I don’t expect the quarterback decision to greatly alter Benjamin’s work load. It’s not like he’s going to stretch the field, which might lead to more deep balls from the big-armed Allen. Instead, Benjamin will work the shorter and intermediate routes, which all three quarterbacks will make most of the time. It’s a contract year for Benjamin, so both sides would benefit from him becoming a bona fide No. 1.
“JWS77” asks: The national media doesn’t “Billieve.” Do you “trust the process” or are you looking for a setback this season?
Jay: I’m not predicting the Bills to be a playoff team, so in that sense I’m expecting a setback. However, I can see the vision for this team that Beane and coach Sean McDermott have. Obviously, Allen will play a huge part in whether that vision proves to be successful. With the amount of salary-cap space and the draft capital the Bills will have next offseason, I feel like they’re a year away from what should be playoff contention.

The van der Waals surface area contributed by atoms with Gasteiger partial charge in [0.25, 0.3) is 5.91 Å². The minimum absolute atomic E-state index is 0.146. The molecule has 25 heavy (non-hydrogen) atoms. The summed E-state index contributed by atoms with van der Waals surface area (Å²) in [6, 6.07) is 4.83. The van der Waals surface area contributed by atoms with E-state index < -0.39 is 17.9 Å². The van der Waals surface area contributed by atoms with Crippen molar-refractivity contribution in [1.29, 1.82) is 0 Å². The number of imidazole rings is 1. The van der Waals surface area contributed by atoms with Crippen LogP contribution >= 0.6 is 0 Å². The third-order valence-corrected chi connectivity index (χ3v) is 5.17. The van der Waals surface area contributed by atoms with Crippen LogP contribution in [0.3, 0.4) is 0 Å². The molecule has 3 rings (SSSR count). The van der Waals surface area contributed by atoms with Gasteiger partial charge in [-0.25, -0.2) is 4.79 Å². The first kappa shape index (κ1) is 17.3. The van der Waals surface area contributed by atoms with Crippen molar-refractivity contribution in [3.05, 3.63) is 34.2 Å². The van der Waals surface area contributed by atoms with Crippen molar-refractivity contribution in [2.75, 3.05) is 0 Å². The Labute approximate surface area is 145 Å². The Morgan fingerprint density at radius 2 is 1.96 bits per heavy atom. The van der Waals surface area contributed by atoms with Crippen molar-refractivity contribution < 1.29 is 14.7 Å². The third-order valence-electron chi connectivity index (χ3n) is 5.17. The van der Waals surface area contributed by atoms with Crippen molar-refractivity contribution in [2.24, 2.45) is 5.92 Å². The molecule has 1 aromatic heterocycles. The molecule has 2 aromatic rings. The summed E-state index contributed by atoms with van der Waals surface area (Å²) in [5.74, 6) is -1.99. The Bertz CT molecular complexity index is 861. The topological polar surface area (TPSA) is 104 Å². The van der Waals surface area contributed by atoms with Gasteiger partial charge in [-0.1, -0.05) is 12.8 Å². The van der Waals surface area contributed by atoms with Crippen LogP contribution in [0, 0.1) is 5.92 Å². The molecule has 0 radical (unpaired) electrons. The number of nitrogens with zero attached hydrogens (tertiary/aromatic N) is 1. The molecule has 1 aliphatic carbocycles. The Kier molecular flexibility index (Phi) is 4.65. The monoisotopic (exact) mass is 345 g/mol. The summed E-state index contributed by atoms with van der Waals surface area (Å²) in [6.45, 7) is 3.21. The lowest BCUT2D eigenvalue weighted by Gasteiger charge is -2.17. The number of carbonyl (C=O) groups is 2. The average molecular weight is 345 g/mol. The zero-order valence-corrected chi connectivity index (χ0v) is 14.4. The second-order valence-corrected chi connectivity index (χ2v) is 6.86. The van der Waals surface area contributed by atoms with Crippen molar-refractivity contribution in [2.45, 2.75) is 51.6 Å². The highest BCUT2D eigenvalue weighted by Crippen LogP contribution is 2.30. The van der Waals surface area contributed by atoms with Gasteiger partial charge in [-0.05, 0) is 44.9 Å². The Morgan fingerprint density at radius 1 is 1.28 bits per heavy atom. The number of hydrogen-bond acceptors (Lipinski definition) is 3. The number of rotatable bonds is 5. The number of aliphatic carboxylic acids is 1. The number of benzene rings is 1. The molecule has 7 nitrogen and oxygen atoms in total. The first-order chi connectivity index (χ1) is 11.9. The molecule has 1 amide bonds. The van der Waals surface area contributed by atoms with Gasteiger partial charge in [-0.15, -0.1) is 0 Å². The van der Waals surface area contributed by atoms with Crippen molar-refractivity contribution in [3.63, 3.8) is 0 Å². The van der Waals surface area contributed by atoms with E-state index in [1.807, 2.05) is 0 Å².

Leslie Eric Simon asks: Thoughts on Josh Allen not signed yet?
James J.L. Rizzone asks: Should fans be worried that Allen hasn’t signed yet? Who is your sleeper as camp MVP?
Jay: It’s a bit weird that Allen hasn’t signed yet. It would not be a good look for him or the team if they’re unable to get a contract done and have him in camp ready to go on Day One. In fact, it would be unacceptable. If Allen wants any chance at the starting job, he needs to be there at the very beginning. The longer this drags on, the worse it looks for both sides. So, yes, I think it’s fair if fans have some level of concern.